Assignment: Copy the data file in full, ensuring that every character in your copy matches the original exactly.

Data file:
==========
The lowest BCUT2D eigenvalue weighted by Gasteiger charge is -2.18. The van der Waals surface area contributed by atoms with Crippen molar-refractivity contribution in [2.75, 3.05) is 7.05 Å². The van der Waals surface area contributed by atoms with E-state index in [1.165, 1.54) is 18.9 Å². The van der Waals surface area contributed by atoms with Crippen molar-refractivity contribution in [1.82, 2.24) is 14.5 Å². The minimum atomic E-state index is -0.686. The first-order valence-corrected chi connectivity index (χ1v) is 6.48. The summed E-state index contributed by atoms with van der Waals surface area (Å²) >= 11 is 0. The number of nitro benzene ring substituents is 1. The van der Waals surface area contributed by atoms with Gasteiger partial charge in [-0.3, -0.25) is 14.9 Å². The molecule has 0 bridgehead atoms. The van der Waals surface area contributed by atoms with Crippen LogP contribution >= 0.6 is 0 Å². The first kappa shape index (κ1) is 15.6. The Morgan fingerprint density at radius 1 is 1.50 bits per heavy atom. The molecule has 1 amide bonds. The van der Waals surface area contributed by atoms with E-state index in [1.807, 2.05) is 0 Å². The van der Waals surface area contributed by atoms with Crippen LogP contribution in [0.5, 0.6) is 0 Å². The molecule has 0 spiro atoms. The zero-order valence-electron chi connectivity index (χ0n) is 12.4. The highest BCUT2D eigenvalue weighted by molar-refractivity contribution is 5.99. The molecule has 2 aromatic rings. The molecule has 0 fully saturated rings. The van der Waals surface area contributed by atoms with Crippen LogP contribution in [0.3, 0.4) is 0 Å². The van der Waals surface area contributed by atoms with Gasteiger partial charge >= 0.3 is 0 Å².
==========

The lowest BCUT2D eigenvalue weighted by Gasteiger charge is -2.18. The van der Waals surface area contributed by atoms with Crippen molar-refractivity contribution in [2.75, 3.05) is 7.05 Å². The van der Waals surface area contributed by atoms with E-state index in [1.165, 1.54) is 18.9 Å². The van der Waals surface area contributed by atoms with Crippen molar-refractivity contribution in [1.82, 2.24) is 14.5 Å². The minimum atomic E-state index is -0.686. The first-order valence-corrected chi connectivity index (χ1v) is 6.48. The summed E-state index contributed by atoms with van der Waals surface area (Å²) >= 11 is 0. The number of nitro benzene ring substituents is 1. The van der Waals surface area contributed by atoms with Gasteiger partial charge in [-0.3, -0.25) is 14.9 Å². The molecule has 0 bridgehead atoms. The van der Waals surface area contributed by atoms with Crippen LogP contribution >= 0.6 is 0 Å². The first kappa shape index (κ1) is 15.6. The Morgan fingerprint density at radius 1 is 1.50 bits per heavy atom. The molecule has 1 amide bonds. The van der Waals surface area contributed by atoms with E-state index in [1.807, 2.05) is 0 Å². The van der Waals surface area contributed by atoms with Crippen LogP contribution in [0.5, 0.6) is 0 Å². The molecule has 0 spiro atoms. The zero-order valence-electron chi connectivity index (χ0n) is 12.4. The highest BCUT2D eigenvalue weighted by molar-refractivity contribution is 5.99. The molecule has 2 aromatic rings. The molecule has 0 fully saturated rings. The van der Waals surface area contributed by atoms with Crippen LogP contribution in [0.3, 0.4) is 0 Å². The van der Waals surface area contributed by atoms with Gasteiger partial charge >= 0.3 is 0 Å².